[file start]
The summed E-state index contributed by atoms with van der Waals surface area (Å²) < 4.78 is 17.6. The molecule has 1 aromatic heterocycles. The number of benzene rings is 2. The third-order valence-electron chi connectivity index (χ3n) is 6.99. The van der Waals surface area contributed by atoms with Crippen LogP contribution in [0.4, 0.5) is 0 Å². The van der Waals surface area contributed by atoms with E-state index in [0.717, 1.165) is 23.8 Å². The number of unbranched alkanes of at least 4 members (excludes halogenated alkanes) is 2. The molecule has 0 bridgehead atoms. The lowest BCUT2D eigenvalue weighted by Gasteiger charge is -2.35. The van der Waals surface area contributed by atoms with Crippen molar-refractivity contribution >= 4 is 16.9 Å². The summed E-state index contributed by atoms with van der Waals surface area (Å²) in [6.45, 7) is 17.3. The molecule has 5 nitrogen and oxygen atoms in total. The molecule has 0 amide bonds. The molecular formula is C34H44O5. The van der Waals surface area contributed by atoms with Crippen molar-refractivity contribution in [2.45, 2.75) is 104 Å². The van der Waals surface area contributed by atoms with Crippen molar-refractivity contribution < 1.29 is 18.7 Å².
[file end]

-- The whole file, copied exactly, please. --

The summed E-state index contributed by atoms with van der Waals surface area (Å²) < 4.78 is 17.6. The molecule has 1 aromatic heterocycles. The number of benzene rings is 2. The third-order valence-electron chi connectivity index (χ3n) is 6.99. The van der Waals surface area contributed by atoms with Crippen LogP contribution in [0.4, 0.5) is 0 Å². The van der Waals surface area contributed by atoms with E-state index in [0.717, 1.165) is 23.8 Å². The number of unbranched alkanes of at least 4 members (excludes halogenated alkanes) is 2. The molecule has 0 bridgehead atoms. The lowest BCUT2D eigenvalue weighted by Gasteiger charge is -2.35. The van der Waals surface area contributed by atoms with Crippen molar-refractivity contribution >= 4 is 16.9 Å². The summed E-state index contributed by atoms with van der Waals surface area (Å²) in [6.45, 7) is 17.3. The molecule has 5 nitrogen and oxygen atoms in total. The molecule has 0 amide bonds. The molecular formula is C34H44O5. The van der Waals surface area contributed by atoms with Crippen molar-refractivity contribution in [2.45, 2.75) is 104 Å². The van der Waals surface area contributed by atoms with Crippen molar-refractivity contribution < 1.29 is 18.7 Å².